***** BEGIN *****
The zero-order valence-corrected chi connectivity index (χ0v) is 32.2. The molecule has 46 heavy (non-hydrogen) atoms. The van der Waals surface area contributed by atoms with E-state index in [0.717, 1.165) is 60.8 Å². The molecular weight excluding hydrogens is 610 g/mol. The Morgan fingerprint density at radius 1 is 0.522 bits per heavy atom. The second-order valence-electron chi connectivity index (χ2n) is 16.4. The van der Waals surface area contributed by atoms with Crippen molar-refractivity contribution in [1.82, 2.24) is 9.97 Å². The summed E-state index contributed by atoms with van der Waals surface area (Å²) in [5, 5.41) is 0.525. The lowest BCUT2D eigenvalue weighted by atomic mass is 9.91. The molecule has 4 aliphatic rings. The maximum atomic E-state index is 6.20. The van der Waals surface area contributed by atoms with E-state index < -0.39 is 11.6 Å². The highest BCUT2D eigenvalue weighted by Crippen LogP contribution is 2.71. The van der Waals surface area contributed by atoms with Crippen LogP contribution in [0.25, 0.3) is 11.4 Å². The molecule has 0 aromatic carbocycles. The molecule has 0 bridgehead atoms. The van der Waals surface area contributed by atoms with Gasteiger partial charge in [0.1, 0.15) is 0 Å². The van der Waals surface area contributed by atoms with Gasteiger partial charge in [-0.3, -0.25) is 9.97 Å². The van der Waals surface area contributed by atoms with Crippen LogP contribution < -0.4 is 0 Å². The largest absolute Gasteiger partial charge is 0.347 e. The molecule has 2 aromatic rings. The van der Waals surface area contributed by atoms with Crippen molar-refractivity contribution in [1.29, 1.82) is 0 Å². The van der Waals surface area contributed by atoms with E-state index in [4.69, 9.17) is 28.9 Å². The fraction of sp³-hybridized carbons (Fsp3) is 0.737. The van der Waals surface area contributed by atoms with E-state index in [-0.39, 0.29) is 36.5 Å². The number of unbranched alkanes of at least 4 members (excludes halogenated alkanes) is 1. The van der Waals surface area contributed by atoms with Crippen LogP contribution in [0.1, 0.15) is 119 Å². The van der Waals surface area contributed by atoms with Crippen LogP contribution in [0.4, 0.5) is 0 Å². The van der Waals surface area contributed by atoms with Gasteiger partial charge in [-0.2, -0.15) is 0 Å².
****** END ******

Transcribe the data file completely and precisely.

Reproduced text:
The zero-order valence-corrected chi connectivity index (χ0v) is 32.2. The molecule has 46 heavy (non-hydrogen) atoms. The van der Waals surface area contributed by atoms with E-state index in [0.717, 1.165) is 60.8 Å². The molecular weight excluding hydrogens is 610 g/mol. The Morgan fingerprint density at radius 1 is 0.522 bits per heavy atom. The second-order valence-electron chi connectivity index (χ2n) is 16.4. The van der Waals surface area contributed by atoms with Crippen molar-refractivity contribution in [1.82, 2.24) is 9.97 Å². The summed E-state index contributed by atoms with van der Waals surface area (Å²) in [5, 5.41) is 0.525. The lowest BCUT2D eigenvalue weighted by atomic mass is 9.91. The molecule has 4 aliphatic rings. The maximum atomic E-state index is 6.20. The van der Waals surface area contributed by atoms with E-state index < -0.39 is 11.6 Å². The highest BCUT2D eigenvalue weighted by Crippen LogP contribution is 2.71. The van der Waals surface area contributed by atoms with Crippen LogP contribution in [0.25, 0.3) is 11.4 Å². The molecule has 0 aromatic carbocycles. The molecule has 0 bridgehead atoms. The van der Waals surface area contributed by atoms with Gasteiger partial charge in [0.1, 0.15) is 0 Å². The van der Waals surface area contributed by atoms with Gasteiger partial charge in [-0.3, -0.25) is 9.97 Å². The van der Waals surface area contributed by atoms with Crippen LogP contribution < -0.4 is 0 Å². The largest absolute Gasteiger partial charge is 0.347 e. The molecule has 2 aromatic rings. The van der Waals surface area contributed by atoms with Crippen molar-refractivity contribution in [1.29, 1.82) is 0 Å². The van der Waals surface area contributed by atoms with E-state index in [4.69, 9.17) is 28.9 Å². The fraction of sp³-hybridized carbons (Fsp3) is 0.737. The van der Waals surface area contributed by atoms with E-state index in [-0.39, 0.29) is 36.5 Å². The number of unbranched alkanes of at least 4 members (excludes halogenated alkanes) is 1. The van der Waals surface area contributed by atoms with Crippen LogP contribution in [0.1, 0.15) is 119 Å². The van der Waals surface area contributed by atoms with Crippen LogP contribution in [0.4, 0.5) is 0 Å². The van der Waals surface area contributed by atoms with Gasteiger partial charge in [-0.2, -0.15) is 0 Å².